faux-naïf

(redirected from faux-naif)

faux-na·ïf

also faux-naif  (fō-nä-ēf′)
adj.
Marked by a false show of innocent simplicity: "Their gee-whiz, faux-naif comportment is not always convincing" (Madison Smartt Bell).

[French : faux, false + naïf, naive.]

faux-naïf

(fonaif)
adj
appearing or seeking to appear simple and unsophisticated: a faux-naïf narration.
n
a person who pretends to be naïve
[French: false naïve]

faux-naïf

A French word meaning false naïve, used to describe someone or something with a false appearance of unsophistication.
References in periodicals archive ?
Ek avoided the trap of being arch or faux-naif in this plea to the Virgin Mary - the repeated cry of "dulcis" was both sweet and moving.
Mocquet's unlimited imagination and singular faux-naif style are unforgettable and from the start her work has been received with great applause from the critics and the public.
Visitors will enjoy the faux-naif style of Amrik Varkalis, which leads to some jolly acrylic paintings like Among The Hills and Local Woods, Quietness of Winter and Waiting for Fresh Leaves.
Blackhall frantically scribbled cryptic massages ("She was laughing so hard that I stepped back because I feared she could explode") and faux-naif images onto the flour dusted screens.
The opening song, for example, Pryfed Yn Dy Ben (Worm In Your Head), showcases the faux-naif, bucolic sound of Belle and Sebastian perfectly.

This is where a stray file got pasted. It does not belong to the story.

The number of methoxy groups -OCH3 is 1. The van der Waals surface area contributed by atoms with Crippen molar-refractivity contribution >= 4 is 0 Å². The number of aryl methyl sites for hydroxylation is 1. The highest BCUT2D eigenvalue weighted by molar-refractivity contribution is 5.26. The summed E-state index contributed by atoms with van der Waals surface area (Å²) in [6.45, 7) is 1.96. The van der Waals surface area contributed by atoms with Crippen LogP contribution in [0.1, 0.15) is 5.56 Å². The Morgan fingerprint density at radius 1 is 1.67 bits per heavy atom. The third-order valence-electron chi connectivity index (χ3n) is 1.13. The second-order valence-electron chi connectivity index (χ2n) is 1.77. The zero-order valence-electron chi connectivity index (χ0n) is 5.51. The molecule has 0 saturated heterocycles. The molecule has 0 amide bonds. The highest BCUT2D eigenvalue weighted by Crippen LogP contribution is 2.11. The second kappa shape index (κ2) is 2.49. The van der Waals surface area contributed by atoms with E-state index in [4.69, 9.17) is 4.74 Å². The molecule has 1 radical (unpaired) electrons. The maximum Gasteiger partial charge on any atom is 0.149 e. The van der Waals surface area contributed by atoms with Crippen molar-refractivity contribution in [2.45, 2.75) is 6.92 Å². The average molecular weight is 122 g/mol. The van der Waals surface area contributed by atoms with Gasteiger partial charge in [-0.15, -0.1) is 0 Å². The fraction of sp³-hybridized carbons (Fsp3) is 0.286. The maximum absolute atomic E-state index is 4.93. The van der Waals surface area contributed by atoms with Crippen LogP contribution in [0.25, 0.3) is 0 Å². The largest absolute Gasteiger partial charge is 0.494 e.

However, the Gorry Gallery exhibits Irish Old Masters a couple of times a year, as it has done for decades, while the Oriel Gallery carries a stock of work by Irish cubists from the first half of the last century, such as Evie Hone and Mainie Jellett, as well as pictures by Markey Robinson, whose faux-naif images of thatched cottages remain inexplicably popular.
It was an image that was achieved only by a marginalisation of the most concrete and tragic narrative of all, that of indigenous Australians -- the masterstroke of which was the faux-naif `wonderland' style of the opening ceremony.
In their gilded heyday, lyricist William Schwenck Gilbert and composer Arthur Sullivan were the leading purveyors of English opera burlesque, that stoutly middle-class art form consisting of faux-naif characters, tongue-twisting verse and preposterous comic plots that gently stood the prevailing social order on its venerable head.
Again and again, he plays the same revolting character: a ludicrously sensitive, caring, sharing, faux-naif figure, a gentle rebel, a child trapped in an adult's body (I was trapped in a woman's body once, by the way, and it's not nice - vaginismus can be a painful business).
The Swedish soprano Klara Ek was perfect in her depiction of the child's vision of heaven - not arch, knowing or faux-naif - but sweet, pure-toned and utterly convincing.
Yet there is nothing of the "outsider" in his work, even if the edgy recognition of the faux-naif is ever present in our minds--a kind of warning signal never to take his works too seriously, however serious their execution may be.
BOLD colouring and an individual faux-naif style mark the work of John Bentham which is now on view at the AC Gallery, Byram Street (until June 12).